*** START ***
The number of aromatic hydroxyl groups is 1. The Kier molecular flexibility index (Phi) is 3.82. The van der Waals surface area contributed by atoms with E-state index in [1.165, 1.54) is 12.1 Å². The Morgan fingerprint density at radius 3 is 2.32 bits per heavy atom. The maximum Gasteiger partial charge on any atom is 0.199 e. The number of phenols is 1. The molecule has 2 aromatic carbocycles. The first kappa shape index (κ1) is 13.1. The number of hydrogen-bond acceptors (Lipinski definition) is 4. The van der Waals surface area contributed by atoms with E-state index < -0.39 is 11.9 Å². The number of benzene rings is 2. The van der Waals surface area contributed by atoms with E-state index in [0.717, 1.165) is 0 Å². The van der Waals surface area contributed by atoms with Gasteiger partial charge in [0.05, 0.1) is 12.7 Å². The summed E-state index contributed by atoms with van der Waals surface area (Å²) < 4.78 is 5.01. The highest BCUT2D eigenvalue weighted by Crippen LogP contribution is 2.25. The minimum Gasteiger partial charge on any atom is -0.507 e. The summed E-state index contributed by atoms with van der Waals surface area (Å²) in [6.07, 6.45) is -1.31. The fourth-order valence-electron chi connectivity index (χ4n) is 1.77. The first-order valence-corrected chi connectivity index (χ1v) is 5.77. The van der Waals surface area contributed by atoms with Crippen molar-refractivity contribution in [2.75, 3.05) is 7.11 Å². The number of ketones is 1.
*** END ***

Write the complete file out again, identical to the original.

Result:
The number of aromatic hydroxyl groups is 1. The Kier molecular flexibility index (Phi) is 3.82. The van der Waals surface area contributed by atoms with E-state index in [1.165, 1.54) is 12.1 Å². The Morgan fingerprint density at radius 3 is 2.32 bits per heavy atom. The maximum Gasteiger partial charge on any atom is 0.199 e. The number of phenols is 1. The molecule has 2 aromatic carbocycles. The first kappa shape index (κ1) is 13.1. The number of hydrogen-bond acceptors (Lipinski definition) is 4. The van der Waals surface area contributed by atoms with E-state index < -0.39 is 11.9 Å². The number of benzene rings is 2. The van der Waals surface area contributed by atoms with E-state index in [0.717, 1.165) is 0 Å². The van der Waals surface area contributed by atoms with Gasteiger partial charge in [0.05, 0.1) is 12.7 Å². The summed E-state index contributed by atoms with van der Waals surface area (Å²) < 4.78 is 5.01. The highest BCUT2D eigenvalue weighted by Crippen LogP contribution is 2.25. The minimum Gasteiger partial charge on any atom is -0.507 e. The summed E-state index contributed by atoms with van der Waals surface area (Å²) in [6.07, 6.45) is -1.31. The fourth-order valence-electron chi connectivity index (χ4n) is 1.77. The first-order valence-corrected chi connectivity index (χ1v) is 5.77. The van der Waals surface area contributed by atoms with Crippen molar-refractivity contribution in [2.75, 3.05) is 7.11 Å². The number of ketones is 1.